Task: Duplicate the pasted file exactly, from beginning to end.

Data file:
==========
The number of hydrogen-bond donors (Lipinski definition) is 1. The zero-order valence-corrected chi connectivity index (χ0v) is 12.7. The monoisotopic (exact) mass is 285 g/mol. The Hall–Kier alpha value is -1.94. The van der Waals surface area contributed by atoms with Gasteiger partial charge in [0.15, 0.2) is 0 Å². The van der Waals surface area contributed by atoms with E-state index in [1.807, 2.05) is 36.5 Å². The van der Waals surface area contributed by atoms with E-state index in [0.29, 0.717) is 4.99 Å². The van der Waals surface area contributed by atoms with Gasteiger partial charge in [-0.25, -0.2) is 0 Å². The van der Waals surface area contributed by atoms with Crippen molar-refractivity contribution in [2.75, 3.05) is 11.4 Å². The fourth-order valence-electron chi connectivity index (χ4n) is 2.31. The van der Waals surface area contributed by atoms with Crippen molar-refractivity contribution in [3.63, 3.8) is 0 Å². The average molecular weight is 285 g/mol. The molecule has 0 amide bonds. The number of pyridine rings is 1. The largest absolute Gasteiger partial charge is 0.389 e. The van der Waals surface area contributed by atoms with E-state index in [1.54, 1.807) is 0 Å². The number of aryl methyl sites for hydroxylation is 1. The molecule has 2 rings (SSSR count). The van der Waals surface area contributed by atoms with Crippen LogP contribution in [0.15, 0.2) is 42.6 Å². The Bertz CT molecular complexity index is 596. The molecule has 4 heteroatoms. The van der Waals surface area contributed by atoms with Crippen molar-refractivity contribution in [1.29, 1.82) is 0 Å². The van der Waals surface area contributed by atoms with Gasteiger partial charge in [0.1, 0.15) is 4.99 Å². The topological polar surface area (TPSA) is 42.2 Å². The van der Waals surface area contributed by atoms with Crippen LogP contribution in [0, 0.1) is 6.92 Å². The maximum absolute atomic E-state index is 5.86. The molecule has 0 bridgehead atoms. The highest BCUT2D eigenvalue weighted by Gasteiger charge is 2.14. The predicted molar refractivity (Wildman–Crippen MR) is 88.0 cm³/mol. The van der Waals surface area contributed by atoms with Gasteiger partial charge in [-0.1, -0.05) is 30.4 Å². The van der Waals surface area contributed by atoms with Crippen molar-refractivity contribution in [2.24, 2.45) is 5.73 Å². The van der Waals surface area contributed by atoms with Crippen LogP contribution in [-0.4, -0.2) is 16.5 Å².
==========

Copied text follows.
The number of hydrogen-bond donors (Lipinski definition) is 1. The zero-order valence-corrected chi connectivity index (χ0v) is 12.7. The monoisotopic (exact) mass is 285 g/mol. The Hall–Kier alpha value is -1.94. The van der Waals surface area contributed by atoms with Gasteiger partial charge in [0.15, 0.2) is 0 Å². The van der Waals surface area contributed by atoms with E-state index in [1.807, 2.05) is 36.5 Å². The van der Waals surface area contributed by atoms with E-state index in [0.29, 0.717) is 4.99 Å². The van der Waals surface area contributed by atoms with Gasteiger partial charge in [-0.25, -0.2) is 0 Å². The van der Waals surface area contributed by atoms with Crippen molar-refractivity contribution in [2.75, 3.05) is 11.4 Å². The fourth-order valence-electron chi connectivity index (χ4n) is 2.31. The van der Waals surface area contributed by atoms with Crippen molar-refractivity contribution in [3.63, 3.8) is 0 Å². The average molecular weight is 285 g/mol. The molecule has 0 amide bonds. The number of pyridine rings is 1. The largest absolute Gasteiger partial charge is 0.389 e. The van der Waals surface area contributed by atoms with E-state index in [1.54, 1.807) is 0 Å². The number of aryl methyl sites for hydroxylation is 1. The molecule has 2 rings (SSSR count). The van der Waals surface area contributed by atoms with Crippen LogP contribution in [0.15, 0.2) is 42.6 Å². The Bertz CT molecular complexity index is 596. The molecule has 4 heteroatoms. The van der Waals surface area contributed by atoms with Crippen molar-refractivity contribution in [1.29, 1.82) is 0 Å². The van der Waals surface area contributed by atoms with Gasteiger partial charge in [0.1, 0.15) is 4.99 Å². The topological polar surface area (TPSA) is 42.2 Å². The van der Waals surface area contributed by atoms with Crippen LogP contribution in [0, 0.1) is 6.92 Å². The maximum absolute atomic E-state index is 5.86. The molecule has 0 bridgehead atoms. The highest BCUT2D eigenvalue weighted by Gasteiger charge is 2.14. The predicted molar refractivity (Wildman–Crippen MR) is 88.0 cm³/mol. The van der Waals surface area contributed by atoms with Gasteiger partial charge in [-0.1, -0.05) is 30.4 Å². The van der Waals surface area contributed by atoms with Crippen molar-refractivity contribution in [2.24, 2.45) is 5.73 Å². The van der Waals surface area contributed by atoms with Crippen LogP contribution in [-0.4, -0.2) is 16.5 Å².